Mandated Sick Leave: Cutting My Vacation Days

I’m back, after losing my internet service for a week and spending yet another day home waiting for Verizon (which threatened to keep me home an additional day besides). With the continual outages on the phone old lines that run to my house, I’ve probably spent three days of the 20 days off per year I get waiting for repairs. And now members of the City Council propose cutting my days off from 20 to 15.

The City Council is proposing to mandate five paid sick days off per year. A fine proposal for firms which currently provide no sick days and no vacation. But there is no doubt on what the effect on me would be. Rather than 20 days off, my firm would start providing 15 vacation days and five sick days, which could only be taken if I were sick (and possibly only if I could produce a note from a physician). And I’ve probably only stayed home one day because I was sick in the time I’ve been biking to work. In reality, I would get 15 days off rather than 20 and five unused sick days, unless I were willing to start lying.

Why doesn’t the City Council understand this? Perhaps because their experience is in government, where lots of sick days are granted and lying about being sick is common. Most city workers don’t start at 20 vacation days and 12 sick days. They start at 32 “vacation days,” if they either don’t get sick or come to work sick, which many do to save their “sick days” for the beach.

How do I know? Remember, I worked in government for 20 years or so, and understand the mentality. The holy trinity is sick leave when you aren’t sick, overtime to do work that could have been done on straight time, and early retirement pensions, presumably with a well-timed “pension incentive” to allow retirement even earlier while (another lie) “saving the city money.” If the city publishes data on the average number of sick days taken by title, check it out. Last time I did the police weren’t bad, but the fire department, New York City Transit and teachers were.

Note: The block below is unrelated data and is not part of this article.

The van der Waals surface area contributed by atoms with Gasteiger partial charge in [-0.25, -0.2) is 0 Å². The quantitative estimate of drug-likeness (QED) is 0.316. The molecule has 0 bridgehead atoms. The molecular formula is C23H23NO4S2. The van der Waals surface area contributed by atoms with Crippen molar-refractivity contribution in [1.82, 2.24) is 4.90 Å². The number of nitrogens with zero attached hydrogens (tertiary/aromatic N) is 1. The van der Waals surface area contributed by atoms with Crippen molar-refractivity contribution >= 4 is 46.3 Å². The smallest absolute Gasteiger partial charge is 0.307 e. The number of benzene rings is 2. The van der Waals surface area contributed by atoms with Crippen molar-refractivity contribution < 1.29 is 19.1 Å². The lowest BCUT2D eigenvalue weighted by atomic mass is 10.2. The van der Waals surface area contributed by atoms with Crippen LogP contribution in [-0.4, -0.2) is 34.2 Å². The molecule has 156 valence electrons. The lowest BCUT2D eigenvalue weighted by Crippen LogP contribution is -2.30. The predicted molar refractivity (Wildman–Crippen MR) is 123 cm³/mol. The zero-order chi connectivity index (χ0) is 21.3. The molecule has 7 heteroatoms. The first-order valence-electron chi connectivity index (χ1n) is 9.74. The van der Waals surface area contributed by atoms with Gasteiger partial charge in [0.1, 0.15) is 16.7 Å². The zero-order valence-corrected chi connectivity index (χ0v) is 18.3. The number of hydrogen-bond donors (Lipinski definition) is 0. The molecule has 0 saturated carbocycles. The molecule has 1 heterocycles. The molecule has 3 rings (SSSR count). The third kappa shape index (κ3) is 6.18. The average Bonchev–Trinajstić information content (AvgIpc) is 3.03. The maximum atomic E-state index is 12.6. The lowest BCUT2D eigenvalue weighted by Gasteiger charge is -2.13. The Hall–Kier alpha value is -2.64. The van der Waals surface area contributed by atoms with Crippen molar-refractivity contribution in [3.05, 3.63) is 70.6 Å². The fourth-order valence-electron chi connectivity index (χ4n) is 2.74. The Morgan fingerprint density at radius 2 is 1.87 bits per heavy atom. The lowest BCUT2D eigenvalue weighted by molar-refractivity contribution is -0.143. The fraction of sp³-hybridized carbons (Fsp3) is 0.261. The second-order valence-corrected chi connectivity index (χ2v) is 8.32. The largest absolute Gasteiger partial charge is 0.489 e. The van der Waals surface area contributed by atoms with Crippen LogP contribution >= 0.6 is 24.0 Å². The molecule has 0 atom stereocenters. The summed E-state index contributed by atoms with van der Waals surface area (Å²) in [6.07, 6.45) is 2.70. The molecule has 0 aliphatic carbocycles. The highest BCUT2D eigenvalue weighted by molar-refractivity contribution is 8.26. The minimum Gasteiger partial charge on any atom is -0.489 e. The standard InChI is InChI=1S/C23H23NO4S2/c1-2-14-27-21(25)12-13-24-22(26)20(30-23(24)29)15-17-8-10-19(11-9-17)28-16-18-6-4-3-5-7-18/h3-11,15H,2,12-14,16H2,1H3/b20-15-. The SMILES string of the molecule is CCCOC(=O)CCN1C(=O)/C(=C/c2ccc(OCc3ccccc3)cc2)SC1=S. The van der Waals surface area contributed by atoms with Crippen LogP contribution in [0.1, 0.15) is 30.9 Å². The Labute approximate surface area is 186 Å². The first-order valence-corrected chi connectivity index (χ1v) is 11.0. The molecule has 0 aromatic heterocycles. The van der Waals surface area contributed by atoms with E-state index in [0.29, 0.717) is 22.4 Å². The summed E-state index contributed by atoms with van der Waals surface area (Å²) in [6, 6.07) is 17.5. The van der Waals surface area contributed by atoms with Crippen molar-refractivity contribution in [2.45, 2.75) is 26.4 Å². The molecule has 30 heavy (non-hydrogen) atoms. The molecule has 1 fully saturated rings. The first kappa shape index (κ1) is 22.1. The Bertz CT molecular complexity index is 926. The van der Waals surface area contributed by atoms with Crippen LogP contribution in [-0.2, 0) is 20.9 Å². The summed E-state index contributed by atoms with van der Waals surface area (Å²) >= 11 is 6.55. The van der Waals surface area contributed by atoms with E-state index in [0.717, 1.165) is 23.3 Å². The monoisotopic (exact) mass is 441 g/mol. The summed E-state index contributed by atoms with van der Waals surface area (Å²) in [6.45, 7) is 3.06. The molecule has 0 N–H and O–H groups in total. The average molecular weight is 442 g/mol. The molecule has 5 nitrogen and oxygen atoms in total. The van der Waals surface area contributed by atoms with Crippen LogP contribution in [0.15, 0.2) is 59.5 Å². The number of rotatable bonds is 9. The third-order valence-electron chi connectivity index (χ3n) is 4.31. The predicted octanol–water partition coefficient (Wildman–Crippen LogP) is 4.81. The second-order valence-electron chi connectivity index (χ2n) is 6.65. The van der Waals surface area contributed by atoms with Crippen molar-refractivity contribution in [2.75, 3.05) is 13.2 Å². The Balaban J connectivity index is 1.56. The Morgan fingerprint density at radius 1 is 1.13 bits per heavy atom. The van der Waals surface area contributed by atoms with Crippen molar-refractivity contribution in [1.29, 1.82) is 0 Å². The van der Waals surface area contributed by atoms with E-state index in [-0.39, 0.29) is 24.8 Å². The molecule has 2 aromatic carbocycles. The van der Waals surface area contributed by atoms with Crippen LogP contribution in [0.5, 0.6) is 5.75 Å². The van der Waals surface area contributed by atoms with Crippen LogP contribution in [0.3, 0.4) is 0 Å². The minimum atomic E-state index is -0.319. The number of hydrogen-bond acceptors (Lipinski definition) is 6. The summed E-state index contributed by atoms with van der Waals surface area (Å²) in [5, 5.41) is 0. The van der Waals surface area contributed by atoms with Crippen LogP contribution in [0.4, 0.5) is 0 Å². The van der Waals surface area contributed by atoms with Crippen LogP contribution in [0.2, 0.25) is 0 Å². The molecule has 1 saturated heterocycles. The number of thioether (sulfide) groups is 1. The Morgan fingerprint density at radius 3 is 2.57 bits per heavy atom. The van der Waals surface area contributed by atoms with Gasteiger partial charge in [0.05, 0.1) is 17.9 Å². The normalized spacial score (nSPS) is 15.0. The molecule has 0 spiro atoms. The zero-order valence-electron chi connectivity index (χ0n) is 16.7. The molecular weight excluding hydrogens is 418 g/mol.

How about those who don’t have a “beat the system” attitude toward sick leave? They end up piling up an enormous amount of banked sick leave, available if they have a serious illness when they are older. If not used for that purpose, the city policy is those with ten or more years in get paid 1/2 day for each sick day. That’s a fair incentive, since they didn’t lie and stay home getting paid one full day for each sick day.

Of course since nobody respects or cares about the sucker public employees who do their jobs, the unused sick leave payout is a favorite target of conservative commenters. They may be pleased to know that my six months of banked sick leave rolled from New York City Planning to New York City Transit, and because I had changed agencies (the latter now considered a state agency) the MTA refused to pay out when I left. Which is fine with me, as I have more money than the MTA anyway, and knew it at the time (although the MTA didn’t seem to).

This defect in the bill could be satisfied by exempting firms that offer a significant number of personal days, say 15 or more. The counter-argument for sick days as sick days is that people will come to work when they are sick to save vacation otherwise, but there is sick and there is sick.

I woke up this morning feeling tired, but I still got out of bed, rode to 6:45 am Mass on a bicycle, and then on to work. That’s a sick day for some, but now I don’t feel tired anymore. And lots of people would still come to work actually sick to save their sick days for vacation.